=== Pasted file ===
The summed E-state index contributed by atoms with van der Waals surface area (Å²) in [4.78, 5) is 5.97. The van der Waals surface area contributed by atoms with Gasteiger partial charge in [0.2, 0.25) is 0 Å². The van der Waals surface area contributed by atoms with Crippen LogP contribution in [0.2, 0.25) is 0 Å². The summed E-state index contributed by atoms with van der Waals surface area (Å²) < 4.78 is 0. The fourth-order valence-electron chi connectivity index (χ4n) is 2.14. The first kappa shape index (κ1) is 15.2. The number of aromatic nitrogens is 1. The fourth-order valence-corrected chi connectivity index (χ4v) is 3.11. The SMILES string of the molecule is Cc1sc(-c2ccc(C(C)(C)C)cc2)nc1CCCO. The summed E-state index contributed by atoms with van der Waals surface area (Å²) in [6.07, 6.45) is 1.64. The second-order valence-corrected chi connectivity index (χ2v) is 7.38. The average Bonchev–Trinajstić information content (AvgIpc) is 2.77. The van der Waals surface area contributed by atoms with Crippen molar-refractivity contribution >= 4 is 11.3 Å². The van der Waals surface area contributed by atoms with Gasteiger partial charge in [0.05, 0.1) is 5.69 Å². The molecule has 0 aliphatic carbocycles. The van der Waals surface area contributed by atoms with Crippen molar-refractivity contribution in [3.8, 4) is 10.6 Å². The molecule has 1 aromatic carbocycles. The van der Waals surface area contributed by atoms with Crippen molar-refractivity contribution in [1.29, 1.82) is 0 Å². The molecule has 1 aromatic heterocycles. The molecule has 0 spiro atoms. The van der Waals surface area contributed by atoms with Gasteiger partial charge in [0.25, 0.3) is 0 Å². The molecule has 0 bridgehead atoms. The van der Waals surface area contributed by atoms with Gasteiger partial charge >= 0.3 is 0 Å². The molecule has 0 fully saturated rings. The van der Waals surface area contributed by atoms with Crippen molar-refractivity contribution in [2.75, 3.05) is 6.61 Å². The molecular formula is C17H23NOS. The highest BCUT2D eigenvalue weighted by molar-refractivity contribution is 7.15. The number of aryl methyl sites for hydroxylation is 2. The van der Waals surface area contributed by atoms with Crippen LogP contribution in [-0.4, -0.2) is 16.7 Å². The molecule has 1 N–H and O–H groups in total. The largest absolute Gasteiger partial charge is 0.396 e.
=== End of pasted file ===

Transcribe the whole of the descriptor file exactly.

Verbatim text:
The summed E-state index contributed by atoms with van der Waals surface area (Å²) in [4.78, 5) is 5.97. The van der Waals surface area contributed by atoms with Gasteiger partial charge in [0.2, 0.25) is 0 Å². The van der Waals surface area contributed by atoms with Crippen LogP contribution in [0.2, 0.25) is 0 Å². The summed E-state index contributed by atoms with van der Waals surface area (Å²) < 4.78 is 0. The fourth-order valence-electron chi connectivity index (χ4n) is 2.14. The first kappa shape index (κ1) is 15.2. The number of aromatic nitrogens is 1. The fourth-order valence-corrected chi connectivity index (χ4v) is 3.11. The SMILES string of the molecule is Cc1sc(-c2ccc(C(C)(C)C)cc2)nc1CCCO. The summed E-state index contributed by atoms with van der Waals surface area (Å²) in [6.07, 6.45) is 1.64. The second-order valence-corrected chi connectivity index (χ2v) is 7.38. The average Bonchev–Trinajstić information content (AvgIpc) is 2.77. The van der Waals surface area contributed by atoms with Crippen molar-refractivity contribution >= 4 is 11.3 Å². The van der Waals surface area contributed by atoms with Gasteiger partial charge in [0.05, 0.1) is 5.69 Å². The molecule has 0 aliphatic carbocycles. The van der Waals surface area contributed by atoms with Crippen molar-refractivity contribution in [3.8, 4) is 10.6 Å². The molecule has 1 aromatic carbocycles. The van der Waals surface area contributed by atoms with Crippen molar-refractivity contribution in [1.29, 1.82) is 0 Å². The molecule has 1 aromatic heterocycles. The molecule has 0 spiro atoms. The van der Waals surface area contributed by atoms with Gasteiger partial charge in [0.25, 0.3) is 0 Å². The molecule has 0 bridgehead atoms. The van der Waals surface area contributed by atoms with Gasteiger partial charge >= 0.3 is 0 Å². The molecule has 0 fully saturated rings. The van der Waals surface area contributed by atoms with Crippen molar-refractivity contribution in [2.75, 3.05) is 6.61 Å². The molecular formula is C17H23NOS. The highest BCUT2D eigenvalue weighted by molar-refractivity contribution is 7.15. The number of aryl methyl sites for hydroxylation is 2. The van der Waals surface area contributed by atoms with Crippen LogP contribution in [-0.4, -0.2) is 16.7 Å². The molecule has 1 N–H and O–H groups in total. The largest absolute Gasteiger partial charge is 0.396 e.